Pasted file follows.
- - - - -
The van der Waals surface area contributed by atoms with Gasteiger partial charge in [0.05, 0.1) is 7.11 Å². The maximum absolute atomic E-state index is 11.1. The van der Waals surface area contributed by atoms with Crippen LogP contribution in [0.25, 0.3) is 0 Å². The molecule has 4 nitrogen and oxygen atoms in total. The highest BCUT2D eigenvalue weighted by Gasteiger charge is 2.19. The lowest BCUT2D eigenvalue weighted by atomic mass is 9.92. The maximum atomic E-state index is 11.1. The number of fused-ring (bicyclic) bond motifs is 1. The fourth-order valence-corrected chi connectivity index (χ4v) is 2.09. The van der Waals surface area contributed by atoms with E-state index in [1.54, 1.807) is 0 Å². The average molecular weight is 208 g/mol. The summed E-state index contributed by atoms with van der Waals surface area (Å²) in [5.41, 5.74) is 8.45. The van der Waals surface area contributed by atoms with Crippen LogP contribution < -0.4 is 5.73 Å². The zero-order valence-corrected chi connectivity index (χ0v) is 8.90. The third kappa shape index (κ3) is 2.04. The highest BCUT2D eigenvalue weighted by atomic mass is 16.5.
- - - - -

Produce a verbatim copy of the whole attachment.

The van der Waals surface area contributed by atoms with Gasteiger partial charge in [0.05, 0.1) is 7.11 Å². The maximum absolute atomic E-state index is 11.1. The van der Waals surface area contributed by atoms with Crippen LogP contribution in [0.25, 0.3) is 0 Å². The molecule has 4 nitrogen and oxygen atoms in total. The highest BCUT2D eigenvalue weighted by Gasteiger charge is 2.19. The lowest BCUT2D eigenvalue weighted by atomic mass is 9.92. The maximum atomic E-state index is 11.1. The number of fused-ring (bicyclic) bond motifs is 1. The fourth-order valence-corrected chi connectivity index (χ4v) is 2.09. The van der Waals surface area contributed by atoms with E-state index in [1.54, 1.807) is 0 Å². The average molecular weight is 208 g/mol. The summed E-state index contributed by atoms with van der Waals surface area (Å²) in [5.41, 5.74) is 8.45. The van der Waals surface area contributed by atoms with Crippen LogP contribution < -0.4 is 5.73 Å². The zero-order valence-corrected chi connectivity index (χ0v) is 8.90. The third kappa shape index (κ3) is 2.04. The highest BCUT2D eigenvalue weighted by atomic mass is 16.5.